The pole mounted dragon is seen to be “breathing” fire, created by a mass of pitch and tow! Interestingly, it also appears that either the West Somerset Yeomanry or an organisation connected with it, may have been the first body to have featured the acknowledged county emblem on a flag, which by definition, specifically referenced the county. There is sufficient indication that a serpent/dragon theme was already a substantial element in Celtic culture before the Roman conquest of Britain.
As Somerset had been part of the old kingdom of Wessex it was felt appropriate to make use of the historically accounted West Saxon symbol of the golden dragon, as had featured on the seal, particularly as no other county council in Wessex had yet done so. The Red Dragon itself can be dated back to the Roman occupation of Britain or Arthurian Legend. As with any ancient symbol, the appearance of the dragon has been adapted and changed over the years, and hence several different variations exist. In recent years the Somerset County Schools Football Association has also adopted a badge featuring the dragon from the county flag. Plausibly the idea of the griffin (spelt locally as “gryphon”) may have arisen as a misapprehension but even so the cricket team from the Bath suburb of Landsdown, founded in 1825, has had a griffin, as its badge since its origin, so it is nevertheless a locally used emblem of some standing and has certainly developed a certain local mystique. Adam pointed out how inappropriate this was.
In essence therefore a two legged wyvern as seen on a coat of arms or heraldic banner is simply one interpretation of a dragon standard – its bodily form is perhaps more akin to the “flying serpent” notion. This duly appeared on a Facebook page as the public face of the campaign. His flag was later used for the KMT party. Geoffrey’s account also tells of the prophecy of Myrddin (or Merlin) of a long fight between a red dragon and a white dragon, symbolising the historical struggle between the Welsh (red dragon) and the English (white dragon). Nigel Muers-Raby, at left below, head of marketing at Pardoes, stated: “We are delighted to have a Somerset county flag flying high above our base here at Creech Castle.”.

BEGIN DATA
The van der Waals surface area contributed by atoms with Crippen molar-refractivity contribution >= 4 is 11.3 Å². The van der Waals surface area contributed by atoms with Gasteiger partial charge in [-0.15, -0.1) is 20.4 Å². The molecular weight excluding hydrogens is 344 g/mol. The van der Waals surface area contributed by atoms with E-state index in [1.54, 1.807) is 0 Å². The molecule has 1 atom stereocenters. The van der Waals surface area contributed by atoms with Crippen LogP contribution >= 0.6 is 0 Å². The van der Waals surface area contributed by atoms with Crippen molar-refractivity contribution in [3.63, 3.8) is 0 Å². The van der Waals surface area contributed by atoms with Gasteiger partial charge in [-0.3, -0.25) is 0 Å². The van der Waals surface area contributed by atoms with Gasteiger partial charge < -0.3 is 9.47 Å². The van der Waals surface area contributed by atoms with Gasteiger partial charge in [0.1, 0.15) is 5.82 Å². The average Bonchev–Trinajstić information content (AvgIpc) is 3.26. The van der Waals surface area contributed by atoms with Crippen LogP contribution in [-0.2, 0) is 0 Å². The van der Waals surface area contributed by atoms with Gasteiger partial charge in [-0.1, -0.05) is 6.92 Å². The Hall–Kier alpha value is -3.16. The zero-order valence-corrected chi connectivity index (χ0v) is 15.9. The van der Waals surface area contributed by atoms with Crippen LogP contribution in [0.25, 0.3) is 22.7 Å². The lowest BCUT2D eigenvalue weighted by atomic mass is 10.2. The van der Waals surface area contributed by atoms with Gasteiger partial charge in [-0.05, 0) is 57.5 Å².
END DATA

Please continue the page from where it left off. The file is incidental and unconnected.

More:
which has been marketed as a county flag for Somerset for several years. The hollow head, in the form of a toothed dragon, was formed from metal while the body was composed of strips of cloth sewn together in a serpentine form that, filled by the wind when horses were at a gallop, would make a hissing sound! Upon the establishment of the Republic of China, the “Five-Colored Flag” was chosen as the national flag. Scottish-Australian flag. The Anglo-Norman historian Henry of Huntingdon, wrote of Cuthred of Wessex bearing a golden dragon standard at the battle of Burford in 752 when he triumphed over the Mercians, “The armies being drawn up in battle array and rushing forward, having nearly met Æþelhun, who led the West Saxons, bearing the royal standard, a golden dragon, transfixed the standard bearer of the enemy.”.